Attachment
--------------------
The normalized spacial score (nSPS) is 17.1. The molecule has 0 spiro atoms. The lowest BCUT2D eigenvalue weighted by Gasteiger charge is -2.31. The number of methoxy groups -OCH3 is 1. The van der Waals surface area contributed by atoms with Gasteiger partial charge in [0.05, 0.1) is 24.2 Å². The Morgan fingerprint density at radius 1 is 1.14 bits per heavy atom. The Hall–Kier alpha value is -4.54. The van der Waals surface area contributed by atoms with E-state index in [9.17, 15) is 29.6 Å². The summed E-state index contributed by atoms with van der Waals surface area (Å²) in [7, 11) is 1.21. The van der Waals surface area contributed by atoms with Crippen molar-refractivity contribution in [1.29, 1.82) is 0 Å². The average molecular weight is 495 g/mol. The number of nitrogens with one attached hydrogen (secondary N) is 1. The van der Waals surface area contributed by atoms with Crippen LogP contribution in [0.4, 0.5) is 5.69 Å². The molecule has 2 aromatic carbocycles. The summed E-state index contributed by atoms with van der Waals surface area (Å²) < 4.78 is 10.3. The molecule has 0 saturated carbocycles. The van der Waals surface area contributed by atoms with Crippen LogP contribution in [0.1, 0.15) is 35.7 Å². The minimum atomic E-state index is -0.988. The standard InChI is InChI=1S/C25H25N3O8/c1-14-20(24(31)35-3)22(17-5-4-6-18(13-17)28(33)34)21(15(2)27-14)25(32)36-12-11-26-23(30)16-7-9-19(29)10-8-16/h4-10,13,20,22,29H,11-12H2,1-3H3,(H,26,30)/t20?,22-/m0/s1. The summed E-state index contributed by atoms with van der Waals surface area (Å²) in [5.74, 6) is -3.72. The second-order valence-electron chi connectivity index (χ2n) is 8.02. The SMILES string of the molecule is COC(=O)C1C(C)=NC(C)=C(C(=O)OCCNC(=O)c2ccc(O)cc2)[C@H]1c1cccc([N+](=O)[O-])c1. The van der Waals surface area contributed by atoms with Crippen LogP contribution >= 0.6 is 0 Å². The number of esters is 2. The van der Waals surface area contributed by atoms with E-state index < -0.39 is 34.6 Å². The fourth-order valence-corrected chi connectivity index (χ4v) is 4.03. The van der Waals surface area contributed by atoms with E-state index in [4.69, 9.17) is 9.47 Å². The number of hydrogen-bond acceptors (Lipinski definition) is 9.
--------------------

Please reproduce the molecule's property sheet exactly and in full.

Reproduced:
The normalized spacial score (nSPS) is 17.1. The molecule has 0 spiro atoms. The lowest BCUT2D eigenvalue weighted by Gasteiger charge is -2.31. The number of methoxy groups -OCH3 is 1. The van der Waals surface area contributed by atoms with Gasteiger partial charge in [0.05, 0.1) is 24.2 Å². The Morgan fingerprint density at radius 1 is 1.14 bits per heavy atom. The Hall–Kier alpha value is -4.54. The van der Waals surface area contributed by atoms with E-state index in [9.17, 15) is 29.6 Å². The summed E-state index contributed by atoms with van der Waals surface area (Å²) in [7, 11) is 1.21. The van der Waals surface area contributed by atoms with Crippen molar-refractivity contribution in [1.29, 1.82) is 0 Å². The average molecular weight is 495 g/mol. The number of nitrogens with one attached hydrogen (secondary N) is 1. The van der Waals surface area contributed by atoms with Crippen LogP contribution in [0.4, 0.5) is 5.69 Å². The molecule has 2 aromatic carbocycles. The summed E-state index contributed by atoms with van der Waals surface area (Å²) < 4.78 is 10.3. The molecule has 0 saturated carbocycles. The van der Waals surface area contributed by atoms with Crippen LogP contribution in [0.1, 0.15) is 35.7 Å². The minimum atomic E-state index is -0.988. The standard InChI is InChI=1S/C25H25N3O8/c1-14-20(24(31)35-3)22(17-5-4-6-18(13-17)28(33)34)21(15(2)27-14)25(32)36-12-11-26-23(30)16-7-9-19(29)10-8-16/h4-10,13,20,22,29H,11-12H2,1-3H3,(H,26,30)/t20?,22-/m0/s1. The summed E-state index contributed by atoms with van der Waals surface area (Å²) in [5.74, 6) is -3.72. The second-order valence-electron chi connectivity index (χ2n) is 8.02. The SMILES string of the molecule is COC(=O)C1C(C)=NC(C)=C(C(=O)OCCNC(=O)c2ccc(O)cc2)[C@H]1c1cccc([N+](=O)[O-])c1. The van der Waals surface area contributed by atoms with Crippen LogP contribution >= 0.6 is 0 Å². The number of esters is 2. The van der Waals surface area contributed by atoms with E-state index < -0.39 is 34.6 Å². The fourth-order valence-corrected chi connectivity index (χ4v) is 4.03. The van der Waals surface area contributed by atoms with E-state index in [4.69, 9.17) is 9.47 Å². The number of hydrogen-bond acceptors (Lipinski definition) is 9.